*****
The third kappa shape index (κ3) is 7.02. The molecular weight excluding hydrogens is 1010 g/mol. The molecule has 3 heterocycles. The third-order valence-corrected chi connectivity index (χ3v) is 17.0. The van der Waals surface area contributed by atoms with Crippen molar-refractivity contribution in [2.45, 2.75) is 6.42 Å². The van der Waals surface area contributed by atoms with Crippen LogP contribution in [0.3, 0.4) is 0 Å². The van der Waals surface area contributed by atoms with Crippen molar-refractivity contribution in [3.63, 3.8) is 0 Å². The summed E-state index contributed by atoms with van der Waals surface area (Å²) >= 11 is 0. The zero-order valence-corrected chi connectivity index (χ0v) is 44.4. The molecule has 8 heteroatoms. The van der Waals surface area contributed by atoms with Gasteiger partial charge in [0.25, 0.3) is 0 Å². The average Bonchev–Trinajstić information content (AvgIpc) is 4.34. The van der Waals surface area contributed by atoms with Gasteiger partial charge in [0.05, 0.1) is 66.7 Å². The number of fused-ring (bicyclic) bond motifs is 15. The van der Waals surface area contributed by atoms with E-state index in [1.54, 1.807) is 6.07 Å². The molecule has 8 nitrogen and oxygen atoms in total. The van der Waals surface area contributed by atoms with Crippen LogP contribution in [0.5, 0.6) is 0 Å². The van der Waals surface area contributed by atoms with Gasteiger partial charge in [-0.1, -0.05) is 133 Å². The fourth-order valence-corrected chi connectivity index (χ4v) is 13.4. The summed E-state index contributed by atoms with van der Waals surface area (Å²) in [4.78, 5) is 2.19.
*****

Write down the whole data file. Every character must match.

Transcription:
The third kappa shape index (κ3) is 7.02. The molecular weight excluding hydrogens is 1010 g/mol. The molecule has 3 heterocycles. The third-order valence-corrected chi connectivity index (χ3v) is 17.0. The van der Waals surface area contributed by atoms with Crippen molar-refractivity contribution in [2.45, 2.75) is 6.42 Å². The van der Waals surface area contributed by atoms with Crippen LogP contribution in [0.3, 0.4) is 0 Å². The van der Waals surface area contributed by atoms with Crippen molar-refractivity contribution in [3.63, 3.8) is 0 Å². The summed E-state index contributed by atoms with van der Waals surface area (Å²) >= 11 is 0. The zero-order valence-corrected chi connectivity index (χ0v) is 44.4. The molecule has 8 heteroatoms. The van der Waals surface area contributed by atoms with Gasteiger partial charge in [0.25, 0.3) is 0 Å². The average Bonchev–Trinajstić information content (AvgIpc) is 4.34. The van der Waals surface area contributed by atoms with Gasteiger partial charge in [0.05, 0.1) is 66.7 Å². The number of fused-ring (bicyclic) bond motifs is 15. The van der Waals surface area contributed by atoms with E-state index in [1.54, 1.807) is 6.07 Å². The molecule has 8 nitrogen and oxygen atoms in total. The van der Waals surface area contributed by atoms with Crippen LogP contribution in [0.5, 0.6) is 0 Å². The van der Waals surface area contributed by atoms with Gasteiger partial charge in [-0.1, -0.05) is 133 Å². The fourth-order valence-corrected chi connectivity index (χ4v) is 13.4. The summed E-state index contributed by atoms with van der Waals surface area (Å²) in [4.78, 5) is 2.19.